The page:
How Primrose Schools Uses Universal Design to Make Learning More Accessible

teacher helping student with writing skills and holding their writing utensil

How Primrose Schools Uses Universal Design to Make Learning More Accessible

To ensure each child receives instruction that meets their needs, teachers at Primrose schools use a number of techniques. These include partnering with parents, using resources like Ages and Stages Questionnaires® to identify a child’s strengths and opportunities, and utilizing the Primrose Balanced Learning® approach which follows important research on Universal Design for Learning (UDL). 

What Is Universal Design for Learning? 

Universal design is about accessibility — from products to architecture — for all. This can include wheelchair accessibility, different writing utensil thicknesses for all levels of fine motor skills and more. Universal Design for Learning follows a similar idea of accessibility, but instead focuses on the planning required to meet the needs of all children in a classroom, whether they have exceptionalities, are dual language learners, are on target for learning or are advanced in their learning. 

How Does Primrose Incorporate UDL? 

Every child is unique, and different children will approach learning differently. Planning for UDL means using multiple means of engagement, representation, action and expression. Let’s look at how our Balanced Learning® approach incorporates these important elements. 

Multiple Means of Engagement: 

Primrose students are able to choose how they engage in learning throughout the day. This includes various Learning Centers (like the Writing Center or Blocks Center), open-ended activities, our Early Art Masters program and more. These choices allow children to work individually or in groups, select activities that match their attention and persistence, and find opportunities for self-regulation. 

Universal Design for Learning is most successful when children are able to self-regulate. One exciting new self-regulation tool in the Balanced Learning® curriculum is the Calming Basket. The tools in the basket are designed to proactively support the needs of all children as they experience a wide variety of feelings throughout the day. Children are encouraged to explore each sensory tool and select one that supports their needs, as they learn how to identify their feelings and self-regulate. This truly embodies the principles of UDL and allows children ownership in their learning.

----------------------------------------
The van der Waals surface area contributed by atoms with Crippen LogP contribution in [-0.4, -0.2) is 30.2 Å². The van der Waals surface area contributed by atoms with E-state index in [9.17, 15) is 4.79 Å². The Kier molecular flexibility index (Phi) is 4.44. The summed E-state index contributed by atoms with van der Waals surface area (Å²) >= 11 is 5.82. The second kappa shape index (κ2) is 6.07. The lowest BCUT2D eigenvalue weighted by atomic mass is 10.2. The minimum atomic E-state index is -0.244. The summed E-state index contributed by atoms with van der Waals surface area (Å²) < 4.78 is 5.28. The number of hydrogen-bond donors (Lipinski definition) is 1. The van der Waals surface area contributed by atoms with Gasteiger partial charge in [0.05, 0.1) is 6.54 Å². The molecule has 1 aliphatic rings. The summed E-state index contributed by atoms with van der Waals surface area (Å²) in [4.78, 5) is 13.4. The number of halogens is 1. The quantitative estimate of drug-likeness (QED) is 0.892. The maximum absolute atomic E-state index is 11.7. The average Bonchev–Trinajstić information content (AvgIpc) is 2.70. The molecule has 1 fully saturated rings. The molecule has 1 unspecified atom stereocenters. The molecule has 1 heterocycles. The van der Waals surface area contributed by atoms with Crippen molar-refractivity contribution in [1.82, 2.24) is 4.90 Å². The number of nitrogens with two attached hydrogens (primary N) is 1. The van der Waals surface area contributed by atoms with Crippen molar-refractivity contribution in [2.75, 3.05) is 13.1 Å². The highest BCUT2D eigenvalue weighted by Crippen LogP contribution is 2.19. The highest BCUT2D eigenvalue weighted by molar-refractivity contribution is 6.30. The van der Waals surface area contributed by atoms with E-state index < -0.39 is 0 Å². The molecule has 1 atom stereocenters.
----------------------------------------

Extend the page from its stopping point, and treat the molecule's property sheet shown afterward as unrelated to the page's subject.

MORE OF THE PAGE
Multiple Means of Representation: 

With UDL, it’s important to present information to students in a variety of ways. Our Balanced Learning® curriculum presents content in a variety of ways so that children are able to learn the information via auditory, kinesthetic and visual means. 

Multiple Means of Action and Expression: 

In the Balanced Learning curriculum, there is not one “right” way that children demonstrate their understanding. Children may show their knowledge through drawing, writing, nonverbal and verbal responses, acting out a skit, etc. ​By allowing children to express their understanding of a topic in a way they are comfortable, Primrose school teachers can better assess each child’s learning.  

Universal Design for Learning is an important concept in education. By planning how to meet the needs of all children — instead of reacting as an afterthought — teachers can better meet the varying needs of their students.  

To learn more about our approach to early childhood education, check out:  

How Primrose Balanced Learning Helps Children Develop Social Skills 

How Primrose School Teachers Help Inspire a Love of Learning 

Building a Balanced Foundation for Children 

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